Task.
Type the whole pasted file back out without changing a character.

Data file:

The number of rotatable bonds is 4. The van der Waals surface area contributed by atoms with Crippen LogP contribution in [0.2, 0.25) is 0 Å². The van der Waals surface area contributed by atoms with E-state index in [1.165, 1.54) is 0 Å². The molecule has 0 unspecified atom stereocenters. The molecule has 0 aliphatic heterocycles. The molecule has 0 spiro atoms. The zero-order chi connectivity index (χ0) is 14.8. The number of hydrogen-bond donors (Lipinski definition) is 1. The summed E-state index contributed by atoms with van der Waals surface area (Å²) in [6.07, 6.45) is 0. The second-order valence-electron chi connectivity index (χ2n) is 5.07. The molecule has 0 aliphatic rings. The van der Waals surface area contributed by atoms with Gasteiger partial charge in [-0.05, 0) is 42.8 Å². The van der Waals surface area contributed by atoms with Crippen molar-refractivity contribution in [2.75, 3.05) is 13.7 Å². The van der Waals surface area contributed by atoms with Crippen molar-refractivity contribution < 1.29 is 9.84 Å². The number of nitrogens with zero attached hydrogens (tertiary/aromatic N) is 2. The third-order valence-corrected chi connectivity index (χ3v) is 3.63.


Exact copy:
The number of rotatable bonds is 4. The van der Waals surface area contributed by atoms with Crippen LogP contribution in [0.2, 0.25) is 0 Å². The van der Waals surface area contributed by atoms with E-state index in [1.165, 1.54) is 0 Å². The molecule has 0 unspecified atom stereocenters. The molecule has 0 aliphatic heterocycles. The molecule has 0 spiro atoms. The zero-order chi connectivity index (χ0) is 14.8. The number of hydrogen-bond donors (Lipinski definition) is 1. The summed E-state index contributed by atoms with van der Waals surface area (Å²) in [6.07, 6.45) is 0. The second-order valence-electron chi connectivity index (χ2n) is 5.07. The molecule has 0 aliphatic rings. The van der Waals surface area contributed by atoms with Gasteiger partial charge in [-0.05, 0) is 42.8 Å². The van der Waals surface area contributed by atoms with Crippen molar-refractivity contribution in [2.75, 3.05) is 13.7 Å². The van der Waals surface area contributed by atoms with Crippen molar-refractivity contribution < 1.29 is 9.84 Å². The number of nitrogens with zero attached hydrogens (tertiary/aromatic N) is 2. The third-order valence-corrected chi connectivity index (χ3v) is 3.63.